Gloom Returns to Asia on Wall Street's Dive

Gloom and volatility returned to Asian markets Tuesday as investors dumped stocks following huge overnight losses on Wall Street and dismal U.S. economic reports revived fears of a global recession. Oil prices fell to three-year lows.

World markets rallied last week, but any nascent investor confidence quickly wilted after grim U.S. economic figures sent the Dow Jones industrial average plummeting nearly 700 points — or 7.7 percent — Monday, wiping out more than half of last week's big gains.

"I saw that figure this morning, and I thought, 'Oh, no. Here we go again,'" said Peter Wright, an associate at Burrell Stockbroking, as he watched Australian shares plummet from the opening bell.

Australia's central bank slashed its key interest rate Monday a full percentage point to 4.25 percent in an attempt to prevent the economy from sliding into recession. But investors took scant comfort from the move, sending the benchmark S&P/ASX 200 index down 4.2 percent to 3,528.2.

Japan's Nikkei 225 stock average tumbled 533.53 points, or 6.4 percent, to 7,863.69, and Hong Kong's Hang Seng index lost more than 5 percent to 13,396.07.

Kazuhiro Takahashi, an equity strategist at Daiwa Securities SMBC in Tokyo, said the market was under heavy selling pressure as investors braced for more bad news ahead from the U.S., including jobs data for November on Friday.

"It will be yet another sign confirming the U.S. economic deterioration," Takahashi predicted. "Investors are simply unable to find any positive leads right now."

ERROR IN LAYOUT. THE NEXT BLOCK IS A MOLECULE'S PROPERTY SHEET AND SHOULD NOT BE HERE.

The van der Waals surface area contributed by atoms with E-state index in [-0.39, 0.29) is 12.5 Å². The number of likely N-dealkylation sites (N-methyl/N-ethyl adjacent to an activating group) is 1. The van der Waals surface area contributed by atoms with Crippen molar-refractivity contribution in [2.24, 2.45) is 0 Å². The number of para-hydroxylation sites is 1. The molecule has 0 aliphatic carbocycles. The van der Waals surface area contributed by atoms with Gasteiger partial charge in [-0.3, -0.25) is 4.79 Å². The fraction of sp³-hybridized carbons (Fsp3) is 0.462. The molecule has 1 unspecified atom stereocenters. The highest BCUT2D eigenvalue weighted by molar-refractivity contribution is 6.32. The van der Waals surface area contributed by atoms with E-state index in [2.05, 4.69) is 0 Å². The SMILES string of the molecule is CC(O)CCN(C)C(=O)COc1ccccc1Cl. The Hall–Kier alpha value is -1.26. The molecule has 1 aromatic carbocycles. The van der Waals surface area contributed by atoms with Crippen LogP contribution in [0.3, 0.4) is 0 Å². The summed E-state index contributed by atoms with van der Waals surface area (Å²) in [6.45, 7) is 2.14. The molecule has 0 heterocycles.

Key indices in the Philippines, Taiwan, India and South Korea also dropped sharply.

"This was brought by the confirmation of recession in the U.S.," said Emmanuel Soller, a trader at Equitiworld Securities Inc. in Manila.

U.S. stocks first slid on initial reports that the first weekend of the holiday shopping season, while better than some retailers and analysts feared, saw only modest gains. Downbeat reports on the manufacturing sector and construction spending further unnerved investors.

Then the National Bureau of Economic Research, considered the arbiter of when the economy is in recession or expanding, said the U.S. recession had begun a year ago, in December 2007. By one benchmark, a recession occurs whenever the gross domestic product, the total output of goods and services, declines for two consecutive quarters. But the NBER's dating committee uses broader and more precise measures, including employment data.

The bleak outlook for the U.S. economy drove oil prices to three-year lows in Asian electronic trading. Light, sweet crude for January delivery was down $1.44 to $47.84 a barrel — the lowest since 2005 — in electronic trading on the New York Mercantile Exchange by midafternoon in Singapore.

The problems facing the U.S. manufacturing sector were reflected in similar surveys earlier for the euro-zone and Britain, where shares also fell sharply Monday.

Apart from fears over a prolonged global downturn, Japanese stocks sank on heavy selling of exporters after recent gains in the yen. A stronger yen erodes overseas earnings and makes Japanese products more expensive for consumers abroad. The dollar was little changed at 93.24 yen in late afternoon Tokyo trade.

Japan's top automaker, Toyota Motor Corp., tumbled 4.1 percent, while Honda Motor Corp. dropped 6.9 percent. Sony Corp. Sony Corp. fell 4.6 percent.

In Taiwan, markets were weighed down by a profit warning from Taiwan Semiconductor Manufacturing Co., the world's largest chip contractor. Its shares tumbled 7 percent, while shares of rival United Microelectronics Corp. fell limit down 7 percent.

U.S. stock index futures were up modestly, suggesting Wall Street would bounce back Tuesday. Dow futures were up 41 points, or 0.5 percent, to 8,178, while S&P 500 futures were up 2.3 points, or 0.3 percent, to 818.1.

Copyright AP - Associated Press
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